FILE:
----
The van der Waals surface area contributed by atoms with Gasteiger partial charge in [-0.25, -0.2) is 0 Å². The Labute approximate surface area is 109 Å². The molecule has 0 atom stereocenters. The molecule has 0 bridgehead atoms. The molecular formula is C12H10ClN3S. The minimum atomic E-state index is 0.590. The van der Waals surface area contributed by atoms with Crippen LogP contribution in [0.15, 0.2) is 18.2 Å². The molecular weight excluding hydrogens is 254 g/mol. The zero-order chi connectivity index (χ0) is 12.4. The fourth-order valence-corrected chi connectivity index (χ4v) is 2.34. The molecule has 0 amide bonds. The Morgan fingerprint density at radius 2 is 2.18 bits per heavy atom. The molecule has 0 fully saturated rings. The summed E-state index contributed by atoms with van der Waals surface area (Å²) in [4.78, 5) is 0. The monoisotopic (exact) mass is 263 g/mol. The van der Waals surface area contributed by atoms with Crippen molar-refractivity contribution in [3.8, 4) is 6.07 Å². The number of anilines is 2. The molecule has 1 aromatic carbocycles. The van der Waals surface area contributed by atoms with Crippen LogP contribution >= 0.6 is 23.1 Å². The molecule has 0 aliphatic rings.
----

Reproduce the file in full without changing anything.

The van der Waals surface area contributed by atoms with Gasteiger partial charge in [-0.25, -0.2) is 0 Å². The Labute approximate surface area is 109 Å². The molecule has 0 atom stereocenters. The molecule has 0 bridgehead atoms. The molecular formula is C12H10ClN3S. The minimum atomic E-state index is 0.590. The van der Waals surface area contributed by atoms with Crippen LogP contribution in [0.15, 0.2) is 18.2 Å². The molecular weight excluding hydrogens is 254 g/mol. The zero-order chi connectivity index (χ0) is 12.4. The fourth-order valence-corrected chi connectivity index (χ4v) is 2.34. The molecule has 0 amide bonds. The Morgan fingerprint density at radius 2 is 2.18 bits per heavy atom. The molecule has 0 fully saturated rings. The summed E-state index contributed by atoms with van der Waals surface area (Å²) in [4.78, 5) is 0. The monoisotopic (exact) mass is 263 g/mol. The van der Waals surface area contributed by atoms with Crippen molar-refractivity contribution in [3.8, 4) is 6.07 Å². The number of anilines is 2. The molecule has 1 aromatic carbocycles. The van der Waals surface area contributed by atoms with Crippen LogP contribution >= 0.6 is 23.1 Å². The molecule has 0 aliphatic rings.